How HTTP status codes impact SEO

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Google has released a new help document explaining how different HTTP status codes affect how a site appears in search results.

A recent tweet suggests that Gary Illyes of Google participated in the development of this document.

This is the new go-to guide when you are unsure of the impact of a particular status code on SEO.

Let’s take a look at what’s included in Google’s new guide for site owners and developers.

Much of this may be familiar to you already, but it can’t hurt to brush up on your knowledge of status codes with the most recent information available.

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How HTTP Status Codes Affect Google Search

Google’s new document covers the top 20 status codes that Googlebot encounters on the web, as well as the most important network and DNS errors.

HTTP status codes are generated by the server hosting a site when content is requested by a browser or crawler.

For example, if a browser requests content that is no longer hosted on the server, a 404 (not found) status code will be generated.

The first digit of the status code indicates to which category it belongs. All 2xx codes refer to successful crawl, all 3xx codes refer to redirects, etc.

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Rather than going through the 20 status codes, I’ve put together the top takeaways for each category.

HTTP 2xx (success)

These codes mean that Googlebot can crawl the content and push it to the index pipeline.

Google would like to point out that an HTTP 2xx status code does not guarantee indexing, it just means that no errors were encountered.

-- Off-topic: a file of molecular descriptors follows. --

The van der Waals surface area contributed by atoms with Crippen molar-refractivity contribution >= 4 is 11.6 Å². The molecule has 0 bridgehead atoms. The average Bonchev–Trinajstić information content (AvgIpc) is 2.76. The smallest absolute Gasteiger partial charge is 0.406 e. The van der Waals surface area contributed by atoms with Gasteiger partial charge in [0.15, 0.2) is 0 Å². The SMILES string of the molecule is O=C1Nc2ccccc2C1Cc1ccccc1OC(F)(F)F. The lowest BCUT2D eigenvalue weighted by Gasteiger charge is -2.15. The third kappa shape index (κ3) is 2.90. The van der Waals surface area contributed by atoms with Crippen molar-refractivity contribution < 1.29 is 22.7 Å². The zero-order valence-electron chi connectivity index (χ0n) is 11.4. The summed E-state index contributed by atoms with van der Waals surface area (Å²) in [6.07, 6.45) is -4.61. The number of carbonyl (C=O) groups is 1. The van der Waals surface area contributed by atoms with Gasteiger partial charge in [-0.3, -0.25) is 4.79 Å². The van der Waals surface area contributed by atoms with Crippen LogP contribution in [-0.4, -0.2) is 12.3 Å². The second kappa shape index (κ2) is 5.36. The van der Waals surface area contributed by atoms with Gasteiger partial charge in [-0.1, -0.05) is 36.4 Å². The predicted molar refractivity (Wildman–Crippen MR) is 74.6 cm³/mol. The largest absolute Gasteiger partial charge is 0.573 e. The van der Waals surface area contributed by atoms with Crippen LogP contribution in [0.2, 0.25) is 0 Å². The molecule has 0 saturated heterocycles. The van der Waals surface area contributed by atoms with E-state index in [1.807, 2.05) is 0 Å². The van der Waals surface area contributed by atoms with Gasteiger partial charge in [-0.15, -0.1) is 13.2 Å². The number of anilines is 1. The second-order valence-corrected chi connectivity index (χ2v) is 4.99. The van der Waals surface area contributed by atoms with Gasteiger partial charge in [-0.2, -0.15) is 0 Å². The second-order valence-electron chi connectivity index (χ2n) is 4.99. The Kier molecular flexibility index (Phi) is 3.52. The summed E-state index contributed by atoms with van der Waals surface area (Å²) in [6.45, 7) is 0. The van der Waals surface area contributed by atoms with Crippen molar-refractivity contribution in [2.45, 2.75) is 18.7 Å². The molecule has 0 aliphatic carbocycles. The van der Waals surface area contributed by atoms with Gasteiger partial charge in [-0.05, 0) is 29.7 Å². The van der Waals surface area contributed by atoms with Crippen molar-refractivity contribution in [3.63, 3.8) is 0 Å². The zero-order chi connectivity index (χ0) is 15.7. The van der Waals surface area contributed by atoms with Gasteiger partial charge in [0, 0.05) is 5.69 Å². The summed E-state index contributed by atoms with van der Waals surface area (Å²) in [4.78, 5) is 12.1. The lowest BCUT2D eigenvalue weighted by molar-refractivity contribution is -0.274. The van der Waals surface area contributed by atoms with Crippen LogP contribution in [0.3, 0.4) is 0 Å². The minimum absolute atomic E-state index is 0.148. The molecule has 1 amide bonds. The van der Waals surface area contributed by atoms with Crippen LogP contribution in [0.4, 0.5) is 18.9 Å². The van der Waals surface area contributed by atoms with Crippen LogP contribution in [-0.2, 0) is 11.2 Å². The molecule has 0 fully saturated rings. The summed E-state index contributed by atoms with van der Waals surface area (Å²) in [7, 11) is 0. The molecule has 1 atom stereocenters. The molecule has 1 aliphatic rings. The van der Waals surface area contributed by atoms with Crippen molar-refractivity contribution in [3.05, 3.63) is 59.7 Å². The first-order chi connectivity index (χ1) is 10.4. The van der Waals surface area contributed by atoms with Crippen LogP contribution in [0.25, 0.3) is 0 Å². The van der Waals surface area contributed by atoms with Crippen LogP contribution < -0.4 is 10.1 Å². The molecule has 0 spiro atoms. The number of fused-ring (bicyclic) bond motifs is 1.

The exception is a 204 status code, which means the page was viewed successfully but no content was found.

Google can display an app 404 in Search Console for pages containing a code 204.

HTTP 3xx (redirects)

Not all redirects are created equal.

An HTTP status code 301 sends a stronger signal than a code 302, 303 or 307 in terms of a URL to be considered canonical.

A status code of 304 signals Google that the content is the same as the last time it was crawled. This has no effect on indexing, but may cause the URL signals to be recalculated.

What happens if the redirect doesn’t work?

Googlebot tracks up to 10 redirect hops before quitting trying.

If content is not received within 10 hops, Search Console will display a redirect error in the Site Index Coverage Report.

HTTP 4xx (client errors)

Pages that return a 4xx status code are not counted for indexing in Google search results.

All 4xx errors except 429 are treated the same. They signal to Googlebot that the content does not exist. If the content existed before, the URL will be removed from Google’s search index.

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A 429 status code means that Googlebot was unable to access a URL because the server is overloaded. These URLs will be kept in the Google index.

HTTP 5xx (server errors)

5xx server errors cause Googlebot to temporarily slow down while crawling.

Previously indexed URLs that now have a server error will ultimately be deleted if they continue to serve a 5xx status code.

For more details on these server errors and information on DNS and server errors, see the full Google help document.





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